Coverage for Testing with no Deductible
Division F, Health Provisions, of the Act requires private health insurers to cover testing for COVID-19 without a deductible, coinsurance or copay for the duration of the public health emergency. Medicare, Medicaid and the Children’s Health Insurance Program are also required to pay for 100% of COVID-19 testing
Q: Are employees who can’t work because of a state stay-at-home order entitled to paid sick leave under the Act?
A: Yes, so long as the employee is unable to perform his or her job due to the stay at home order. Employees who are well and able to work remotely are not entitled to paid sick leave.
Q: Can an employer subject to the Act fire an employee who is on emergency paid sick leave or public health emergency leave?
A: Unclear. Employers may not discharge any employee who takes leave under the Act and files a complaint or institutes a “proceeding” to enforce the Act (i.e., the Act does not stop an employer from firing an employee who takes leave and has not filed a complaint or “proceeding”). The Act also requires employers with more than 25 employees to restore the employee to his or her former position, or to an equivalent position with equivalent employment benefits, pay, and other terms and conditions of employment, following the use of emergency leave. Employers of 25 or fewer are exempt if the employee’s position no longer exists due to economic conditions caused by the public health emergency and it has made “reasonable efforts” to restore the employee to an equivalent position.
Congress appears to have anticipated that some employers might fire employees because they took leave, using a business downturn as an excuse. Only employers of 25 or fewer employees may eliminate the position of a “leave employee” for “economic conditions.” What if a company of 26 employees cannot afford to restore the “leave employee” to his or her former position: the company has reduced its workforce in order to survive? What if the company has, during the period of leave, closed its doors due to those economic conditions? Can an employer terminate an employee the day after he or she returns from emergency leave for economic reasons? Will a business that has closed its doors and is winding up affairs owe employees on leave the pay they would have earned had the business not closed?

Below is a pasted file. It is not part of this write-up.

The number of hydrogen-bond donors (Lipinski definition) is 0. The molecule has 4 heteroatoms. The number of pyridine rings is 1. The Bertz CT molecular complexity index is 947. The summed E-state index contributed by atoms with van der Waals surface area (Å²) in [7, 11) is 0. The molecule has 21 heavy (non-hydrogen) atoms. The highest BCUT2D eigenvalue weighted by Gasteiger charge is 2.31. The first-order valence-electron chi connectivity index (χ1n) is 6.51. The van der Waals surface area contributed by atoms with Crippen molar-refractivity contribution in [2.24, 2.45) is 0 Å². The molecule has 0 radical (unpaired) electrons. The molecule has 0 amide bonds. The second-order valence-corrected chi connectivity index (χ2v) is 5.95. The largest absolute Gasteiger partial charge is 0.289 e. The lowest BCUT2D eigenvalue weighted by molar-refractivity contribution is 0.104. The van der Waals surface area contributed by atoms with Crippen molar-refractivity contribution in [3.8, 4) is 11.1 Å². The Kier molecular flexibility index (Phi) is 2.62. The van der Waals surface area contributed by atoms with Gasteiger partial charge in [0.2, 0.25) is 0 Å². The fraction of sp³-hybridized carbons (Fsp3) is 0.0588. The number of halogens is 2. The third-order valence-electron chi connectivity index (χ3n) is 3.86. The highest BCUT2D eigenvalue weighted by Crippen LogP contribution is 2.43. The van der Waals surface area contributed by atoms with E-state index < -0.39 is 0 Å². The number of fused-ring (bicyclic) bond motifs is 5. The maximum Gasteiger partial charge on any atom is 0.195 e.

Some employers, anticipating the financial burden of paying leave and holding the position of the employee on leave, reduced their workforce before the Act took effect. Others are forced to decide whether to terminate employees who have not requested but may request emergency leave.
Q: Does an employee have to provide a doctor’s note to claim sick leave under the emergency leave act?
A: The Act does not condition leave on providing a doctor’s note, but contemplates a medical diagnosis of illness: employees eligible for paid sick leave are those who are experiencing COVID-19 symptoms and are seeking a medical diagnosis or have been advised by a health-care provider to self-quarantine. As a practical matter, it is likely to be difficult for an employee to obtain a doctor’s note before sick leave will begin. It would be reasonable for an employer to ask an employee who requests paid sick leave to state, in writing, the reason why leave is requested; and the name of the health provider who has advised self-quarantine, or who the employee will seek a medical diagnosis from, if either is the stated reason.
Q: Do companies that employ 500 or more persons (and are therefore not subject to the Act) required to provide extended sick leave (in excess of days allowed by company policy)? Must those companies pay extended sick leave?
A: Companies that employ 500 or more persons are subject to the federal Family and Medical Leave Act of 1993, 29 U.S.C. § 2601 et seq. (known as “the FMLA”). Under the FMLA, an employee may take up to 12 weeks of unpaid, job-protected leave, with continuation of group health insurance coverage, for specified family and medical reasons; among them, a “serious health condition” (an illness, injury, impairment, or physical or mental condition that involves inpatient care or continuing treatment by a health care provider) that makes the employee unable to perform the essential functions of his or her job; or caring for a spouse, child or parent with a serious health condition. The employee must have been employed for 12 months (need not be consecutive) prior to the start of leave and have worked no fewer than 1,250 hours during the 12 month period. Other conditions of eligibility may apply.
In addition, state law or city regulation may entitle an employee to paid or unpaid leave. For example, under the New York City “Safe and Sick Leave Law,” employers of 5 or more must provide employees with up to 40 hours of paid leave, at the employee’s regular hourly rate, for the employee’s personal care and treatment, or for the care and treatment of a family member.
An employer should review the laws of the state and city in which a particular employee works. Local laws may provide benefits in addition to those under the FMLA or the Families First Coronavirus Response Act.